Join Paul Taggart for an in-depth discussion in this video Researching a subject for your photo story, part of Learning Photojournalism and Photo Essays.
- Now that you've picked your subject matter,…it's time to start researching it.…If you're photographing something close to home…like your family, you clearly don't need to do…a lot of research on your subjects themselves.…They're you're family.…But what you can do, and I recommend that you do,…is you go look at what other photographers…have done on the topic.…For instance, tons of photographers have done…incredible photo books about their own families.…You should go to the library, check that out,…and find out the way that they've addressed…the idea of photographing their family…as well as the style in which they've done it.…
You may find out that it will inspire you…to do your project a little bit different.…For those of you that are gonna go…outside of the home and photograph something…a little bit less familiar to you,…photograph some actual strangers…for your subject matter,…then I recommend that you become a complete expert…on whatever that subject matter is.…There's lots of ways of doing that,…and the most obvious is just going online,…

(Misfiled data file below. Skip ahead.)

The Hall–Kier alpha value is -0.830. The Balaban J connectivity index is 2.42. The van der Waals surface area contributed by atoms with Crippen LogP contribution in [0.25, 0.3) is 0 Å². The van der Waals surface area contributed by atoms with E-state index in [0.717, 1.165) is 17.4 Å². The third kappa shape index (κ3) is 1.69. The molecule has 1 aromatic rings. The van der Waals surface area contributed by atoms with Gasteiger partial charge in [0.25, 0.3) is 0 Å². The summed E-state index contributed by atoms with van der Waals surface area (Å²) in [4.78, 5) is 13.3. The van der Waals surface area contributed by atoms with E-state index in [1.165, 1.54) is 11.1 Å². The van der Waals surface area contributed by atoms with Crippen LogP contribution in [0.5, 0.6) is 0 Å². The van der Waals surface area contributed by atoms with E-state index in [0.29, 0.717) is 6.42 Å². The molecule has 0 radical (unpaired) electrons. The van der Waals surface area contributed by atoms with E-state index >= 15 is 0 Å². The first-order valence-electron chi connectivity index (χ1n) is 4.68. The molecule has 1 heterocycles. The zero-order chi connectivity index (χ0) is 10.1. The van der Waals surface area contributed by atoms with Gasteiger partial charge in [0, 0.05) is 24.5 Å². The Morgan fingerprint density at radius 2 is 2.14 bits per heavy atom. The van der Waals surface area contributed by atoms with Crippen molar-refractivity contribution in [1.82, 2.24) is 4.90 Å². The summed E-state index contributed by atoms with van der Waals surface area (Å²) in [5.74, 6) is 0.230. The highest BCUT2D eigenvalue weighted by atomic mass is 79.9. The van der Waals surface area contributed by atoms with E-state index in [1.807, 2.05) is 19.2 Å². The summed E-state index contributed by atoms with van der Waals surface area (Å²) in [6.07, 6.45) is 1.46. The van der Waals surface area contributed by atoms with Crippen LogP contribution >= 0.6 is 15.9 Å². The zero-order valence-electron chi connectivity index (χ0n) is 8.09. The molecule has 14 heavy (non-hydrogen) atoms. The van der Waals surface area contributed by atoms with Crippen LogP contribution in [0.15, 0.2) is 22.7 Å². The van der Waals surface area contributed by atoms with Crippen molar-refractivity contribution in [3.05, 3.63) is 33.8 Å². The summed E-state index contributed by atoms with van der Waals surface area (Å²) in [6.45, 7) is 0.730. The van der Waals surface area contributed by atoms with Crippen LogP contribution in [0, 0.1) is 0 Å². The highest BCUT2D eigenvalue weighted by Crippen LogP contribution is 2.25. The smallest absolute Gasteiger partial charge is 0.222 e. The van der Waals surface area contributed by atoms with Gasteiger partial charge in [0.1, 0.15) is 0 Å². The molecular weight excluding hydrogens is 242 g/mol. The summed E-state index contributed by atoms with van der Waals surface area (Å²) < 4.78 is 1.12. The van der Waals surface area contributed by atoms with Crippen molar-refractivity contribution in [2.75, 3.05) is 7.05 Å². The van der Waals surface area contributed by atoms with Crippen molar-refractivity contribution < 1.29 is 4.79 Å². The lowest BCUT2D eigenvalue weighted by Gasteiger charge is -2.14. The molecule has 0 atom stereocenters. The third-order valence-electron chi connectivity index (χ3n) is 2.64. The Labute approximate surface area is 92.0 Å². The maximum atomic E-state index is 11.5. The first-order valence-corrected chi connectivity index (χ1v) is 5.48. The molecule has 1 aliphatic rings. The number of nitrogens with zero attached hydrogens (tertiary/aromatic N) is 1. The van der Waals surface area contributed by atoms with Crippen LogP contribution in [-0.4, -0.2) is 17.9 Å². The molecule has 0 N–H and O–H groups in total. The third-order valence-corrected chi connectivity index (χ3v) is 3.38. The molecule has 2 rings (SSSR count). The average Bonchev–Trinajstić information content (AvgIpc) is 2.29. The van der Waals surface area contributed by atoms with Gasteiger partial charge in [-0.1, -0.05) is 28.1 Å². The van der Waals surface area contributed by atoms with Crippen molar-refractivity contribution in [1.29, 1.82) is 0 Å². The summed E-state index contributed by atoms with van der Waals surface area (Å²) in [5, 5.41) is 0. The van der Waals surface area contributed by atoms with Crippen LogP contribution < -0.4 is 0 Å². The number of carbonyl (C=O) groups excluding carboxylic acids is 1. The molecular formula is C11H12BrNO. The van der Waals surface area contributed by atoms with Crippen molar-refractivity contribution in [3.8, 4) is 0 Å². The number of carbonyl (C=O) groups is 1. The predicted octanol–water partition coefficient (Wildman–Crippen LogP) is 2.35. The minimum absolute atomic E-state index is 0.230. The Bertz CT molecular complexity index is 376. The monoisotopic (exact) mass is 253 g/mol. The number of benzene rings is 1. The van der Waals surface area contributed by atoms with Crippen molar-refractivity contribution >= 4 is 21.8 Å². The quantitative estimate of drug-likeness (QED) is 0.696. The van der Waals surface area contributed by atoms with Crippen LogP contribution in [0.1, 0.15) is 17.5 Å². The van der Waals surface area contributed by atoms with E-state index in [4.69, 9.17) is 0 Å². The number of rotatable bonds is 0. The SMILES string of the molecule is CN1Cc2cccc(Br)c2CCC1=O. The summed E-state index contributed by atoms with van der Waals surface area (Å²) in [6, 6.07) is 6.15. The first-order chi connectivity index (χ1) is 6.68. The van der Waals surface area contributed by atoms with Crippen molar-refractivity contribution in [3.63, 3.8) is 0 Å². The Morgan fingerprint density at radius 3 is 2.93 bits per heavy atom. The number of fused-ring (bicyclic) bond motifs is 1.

Most people think of news media when they think of photo essays. It's true that photo essays are one of the cores of photojournalism, but they're relevant in a lot of other ways, too—to document your family, the place where you live or work, or the business that your company conducts. The key is to think of a series of photos that work together to communicate your message.
In this course, photojournalist Paul Taggart outlines the fundamentals of shooting a photo essay, from thinking about your story photographically to presenting your final photo story.
- What is a photo essay?
- Shooting different types of photo essays
- Picking and researching a subject
- Planning and taking the shots
- Editing and sequencing images